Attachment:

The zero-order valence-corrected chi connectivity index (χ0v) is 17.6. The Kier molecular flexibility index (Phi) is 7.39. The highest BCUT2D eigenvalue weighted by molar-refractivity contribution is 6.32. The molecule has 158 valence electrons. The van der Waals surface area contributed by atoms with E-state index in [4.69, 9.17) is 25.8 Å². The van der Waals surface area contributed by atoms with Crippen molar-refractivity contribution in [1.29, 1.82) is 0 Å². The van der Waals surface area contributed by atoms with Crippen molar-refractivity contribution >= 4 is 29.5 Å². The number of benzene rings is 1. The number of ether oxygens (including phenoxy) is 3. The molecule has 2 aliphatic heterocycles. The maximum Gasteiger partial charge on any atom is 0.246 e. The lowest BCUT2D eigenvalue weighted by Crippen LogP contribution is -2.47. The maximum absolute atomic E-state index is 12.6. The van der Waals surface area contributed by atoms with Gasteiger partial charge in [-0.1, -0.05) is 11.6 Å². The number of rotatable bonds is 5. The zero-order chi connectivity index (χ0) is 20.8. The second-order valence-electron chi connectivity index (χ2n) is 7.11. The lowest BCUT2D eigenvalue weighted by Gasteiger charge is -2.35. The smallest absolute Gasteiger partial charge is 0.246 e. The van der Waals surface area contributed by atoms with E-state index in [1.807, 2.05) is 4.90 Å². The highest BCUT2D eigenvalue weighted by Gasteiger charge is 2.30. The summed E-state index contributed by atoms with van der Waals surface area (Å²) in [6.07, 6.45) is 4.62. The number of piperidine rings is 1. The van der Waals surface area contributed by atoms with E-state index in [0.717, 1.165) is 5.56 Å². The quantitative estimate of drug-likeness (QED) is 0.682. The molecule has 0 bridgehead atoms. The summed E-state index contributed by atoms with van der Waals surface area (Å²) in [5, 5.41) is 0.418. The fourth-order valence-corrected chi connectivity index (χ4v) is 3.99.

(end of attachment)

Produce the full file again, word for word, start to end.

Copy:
The zero-order valence-corrected chi connectivity index (χ0v) is 17.6. The Kier molecular flexibility index (Phi) is 7.39. The highest BCUT2D eigenvalue weighted by molar-refractivity contribution is 6.32. The molecule has 158 valence electrons. The van der Waals surface area contributed by atoms with E-state index in [4.69, 9.17) is 25.8 Å². The van der Waals surface area contributed by atoms with Crippen molar-refractivity contribution in [1.29, 1.82) is 0 Å². The van der Waals surface area contributed by atoms with Crippen molar-refractivity contribution >= 4 is 29.5 Å². The number of benzene rings is 1. The number of ether oxygens (including phenoxy) is 3. The molecule has 2 aliphatic heterocycles. The maximum Gasteiger partial charge on any atom is 0.246 e. The lowest BCUT2D eigenvalue weighted by Crippen LogP contribution is -2.47. The maximum absolute atomic E-state index is 12.6. The van der Waals surface area contributed by atoms with Gasteiger partial charge in [-0.1, -0.05) is 11.6 Å². The number of rotatable bonds is 5. The zero-order chi connectivity index (χ0) is 20.8. The second-order valence-electron chi connectivity index (χ2n) is 7.11. The lowest BCUT2D eigenvalue weighted by Gasteiger charge is -2.35. The smallest absolute Gasteiger partial charge is 0.246 e. The van der Waals surface area contributed by atoms with E-state index in [1.807, 2.05) is 4.90 Å². The highest BCUT2D eigenvalue weighted by Gasteiger charge is 2.30. The summed E-state index contributed by atoms with van der Waals surface area (Å²) in [6.07, 6.45) is 4.62. The number of piperidine rings is 1. The van der Waals surface area contributed by atoms with E-state index in [0.717, 1.165) is 5.56 Å². The quantitative estimate of drug-likeness (QED) is 0.682. The molecule has 0 bridgehead atoms. The summed E-state index contributed by atoms with van der Waals surface area (Å²) in [5, 5.41) is 0.418. The fourth-order valence-corrected chi connectivity index (χ4v) is 3.99.